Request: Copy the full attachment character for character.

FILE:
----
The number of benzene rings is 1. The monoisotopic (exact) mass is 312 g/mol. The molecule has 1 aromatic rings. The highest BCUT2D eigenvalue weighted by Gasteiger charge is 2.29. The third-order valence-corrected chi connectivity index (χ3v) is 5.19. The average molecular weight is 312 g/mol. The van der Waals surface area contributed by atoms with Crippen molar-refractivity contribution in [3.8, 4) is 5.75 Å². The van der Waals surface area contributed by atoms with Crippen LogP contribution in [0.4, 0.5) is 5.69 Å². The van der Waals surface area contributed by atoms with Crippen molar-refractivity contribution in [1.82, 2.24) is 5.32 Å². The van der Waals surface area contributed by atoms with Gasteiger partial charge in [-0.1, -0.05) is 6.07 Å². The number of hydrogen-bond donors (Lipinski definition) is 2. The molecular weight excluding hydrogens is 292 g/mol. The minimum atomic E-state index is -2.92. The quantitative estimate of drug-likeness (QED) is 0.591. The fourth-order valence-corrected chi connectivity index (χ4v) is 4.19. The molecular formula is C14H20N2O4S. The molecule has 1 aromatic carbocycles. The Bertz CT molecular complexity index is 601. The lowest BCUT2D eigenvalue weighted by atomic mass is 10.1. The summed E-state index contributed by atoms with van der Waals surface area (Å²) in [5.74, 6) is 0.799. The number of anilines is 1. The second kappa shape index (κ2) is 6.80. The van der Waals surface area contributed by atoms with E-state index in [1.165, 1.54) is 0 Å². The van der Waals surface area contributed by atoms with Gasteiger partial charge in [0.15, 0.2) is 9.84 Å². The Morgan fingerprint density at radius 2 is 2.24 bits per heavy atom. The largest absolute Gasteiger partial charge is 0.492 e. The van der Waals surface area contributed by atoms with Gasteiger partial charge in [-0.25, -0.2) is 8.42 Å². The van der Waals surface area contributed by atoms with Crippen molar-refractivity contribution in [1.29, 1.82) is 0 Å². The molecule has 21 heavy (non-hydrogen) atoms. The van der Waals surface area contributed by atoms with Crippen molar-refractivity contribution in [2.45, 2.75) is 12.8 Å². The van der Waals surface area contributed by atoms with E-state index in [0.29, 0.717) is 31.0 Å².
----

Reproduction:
The number of benzene rings is 1. The monoisotopic (exact) mass is 312 g/mol. The molecule has 1 aromatic rings. The highest BCUT2D eigenvalue weighted by Gasteiger charge is 2.29. The third-order valence-corrected chi connectivity index (χ3v) is 5.19. The average molecular weight is 312 g/mol. The van der Waals surface area contributed by atoms with Crippen molar-refractivity contribution in [3.8, 4) is 5.75 Å². The van der Waals surface area contributed by atoms with Crippen LogP contribution in [0.4, 0.5) is 5.69 Å². The van der Waals surface area contributed by atoms with Crippen molar-refractivity contribution in [1.82, 2.24) is 5.32 Å². The van der Waals surface area contributed by atoms with Gasteiger partial charge in [-0.1, -0.05) is 6.07 Å². The number of hydrogen-bond donors (Lipinski definition) is 2. The molecular weight excluding hydrogens is 292 g/mol. The minimum atomic E-state index is -2.92. The quantitative estimate of drug-likeness (QED) is 0.591. The fourth-order valence-corrected chi connectivity index (χ4v) is 4.19. The molecular formula is C14H20N2O4S. The molecule has 1 aromatic carbocycles. The Bertz CT molecular complexity index is 601. The lowest BCUT2D eigenvalue weighted by atomic mass is 10.1. The summed E-state index contributed by atoms with van der Waals surface area (Å²) in [5.74, 6) is 0.799. The number of anilines is 1. The second kappa shape index (κ2) is 6.80. The van der Waals surface area contributed by atoms with E-state index in [1.165, 1.54) is 0 Å². The van der Waals surface area contributed by atoms with Gasteiger partial charge in [0.15, 0.2) is 9.84 Å². The Morgan fingerprint density at radius 2 is 2.24 bits per heavy atom. The largest absolute Gasteiger partial charge is 0.492 e. The van der Waals surface area contributed by atoms with Gasteiger partial charge in [-0.25, -0.2) is 8.42 Å². The van der Waals surface area contributed by atoms with Crippen molar-refractivity contribution in [1.29, 1.82) is 0 Å². The molecule has 21 heavy (non-hydrogen) atoms. The van der Waals surface area contributed by atoms with Crippen molar-refractivity contribution in [2.45, 2.75) is 12.8 Å². The van der Waals surface area contributed by atoms with E-state index in [0.29, 0.717) is 31.0 Å².